Each year millions of Americans risk undergoing surgery for a variety of problems such as organ transplants, mending broken bones and cosmetic surgeries. Often surgery is necessary to fix ongoing health problems with the benefits of the surgery usually outweighing the risks. Despite the potential risks to surgery patients, in the United States more than 48 million surgeries are performed each year. In most cases, undergoing surgery is relatively risk free, but not always.
(Courtesy of Wikimedia Commons and CMSRC)
Previous research has found that anesthesia administered during surgery can lead to higher levels of oxidative damage in purine and pyrimidine bases of DNA, as well as DNA strand breakage. Within 24 hours, the DNA repair enzymes in cells repair most of the oxidative DNA damage. Moreover, this damage is not limited to just the person undergoing surgery, but also operating room personal can be affected when exposed to minute amounts of anesthesia. Other organs not related to the operation can be damaged from anesthesia administered during surgery. Recently, university scientists at the University of Colorado Denver, Anschutz Medical Campus have found a solution to minimize the risks of using anesthesia during surgery.
|(Courtesy of Dept. of Anesthesiology)|
A team of researchers lead by Holger Eltzschig, MD, have been studying the “related chemical processes in cancer, lung injury, bowel inflammation and platelet function, among others” to understand how anesthesia can damage human organs during surgery. In their research, they have discovered that purine molecules can protect against anesthesia damage during surgery. Purines are a group of molecules that are commonly used in the production of DNA and RNA. The scientists found that when adenosine, a purine, is outside the cell during surgery it gives the cell protection against anesthesia damage. The extracellular adenosine activates the adenosine receptors on the heart, intestines, and lungs resulting in anti-inflammatory protection.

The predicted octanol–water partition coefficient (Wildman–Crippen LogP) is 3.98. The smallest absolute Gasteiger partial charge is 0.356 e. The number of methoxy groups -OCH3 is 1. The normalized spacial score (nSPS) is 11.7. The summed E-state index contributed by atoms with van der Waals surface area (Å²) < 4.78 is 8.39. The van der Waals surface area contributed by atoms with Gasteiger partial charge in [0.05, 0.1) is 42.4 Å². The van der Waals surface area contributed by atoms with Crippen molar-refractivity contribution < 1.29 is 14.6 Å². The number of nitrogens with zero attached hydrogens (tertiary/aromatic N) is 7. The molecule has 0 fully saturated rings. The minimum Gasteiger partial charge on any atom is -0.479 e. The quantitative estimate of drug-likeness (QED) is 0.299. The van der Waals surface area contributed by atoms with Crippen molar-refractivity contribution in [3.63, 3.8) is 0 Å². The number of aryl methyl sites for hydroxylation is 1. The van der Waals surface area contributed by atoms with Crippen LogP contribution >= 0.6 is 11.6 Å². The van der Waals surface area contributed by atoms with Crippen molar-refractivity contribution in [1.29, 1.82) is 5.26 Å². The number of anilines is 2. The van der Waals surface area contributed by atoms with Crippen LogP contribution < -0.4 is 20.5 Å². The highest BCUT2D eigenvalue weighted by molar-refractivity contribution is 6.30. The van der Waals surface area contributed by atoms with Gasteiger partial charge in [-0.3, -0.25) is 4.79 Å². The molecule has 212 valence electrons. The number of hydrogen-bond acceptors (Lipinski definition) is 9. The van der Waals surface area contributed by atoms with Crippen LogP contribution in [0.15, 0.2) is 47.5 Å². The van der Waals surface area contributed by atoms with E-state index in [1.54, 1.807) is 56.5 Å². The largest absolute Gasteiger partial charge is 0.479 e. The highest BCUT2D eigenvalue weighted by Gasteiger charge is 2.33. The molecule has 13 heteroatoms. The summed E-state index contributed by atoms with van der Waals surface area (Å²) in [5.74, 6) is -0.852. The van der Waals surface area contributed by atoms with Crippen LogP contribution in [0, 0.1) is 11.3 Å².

According to Eltzschig, “This is a promising discovery and it suggests a new way to promote healing.”
With this new discovery usually safe surgeries can be made even safer.
(Courtesy of Wikimedia Commons and Rinaldodsouza)
Doctor Holger Eltzschig is a professor in the department of Anesthesiology at the University of Colorado Denver, Anschutz Medical Campus. The Department of Anesthesiology is an independent department located in the health sciences center on the Anschutz Medical Campus. The department has a partnership with the University of Colorado Hospital, Children's Hospital Colorado, Denver Health, and the Denver Veterans Affairs Medical Center. The department provides both advanced training in anesthesiology for medical students, as well as pursues research projects to improve human health. The focus of research in this department is perioperative medicine with a special emphasis on anesthesiology projects in order to help surgery patients. With research advances, the department hopes to find new targets for beneficial treatments, find new methods for pain reduction, and new advances in anesthesiology. The funding for research in the Department of Anesthesiology comes from many different agencies, but the National Institutes of Health and Anesthesia Research Foundations fund most of the projects.
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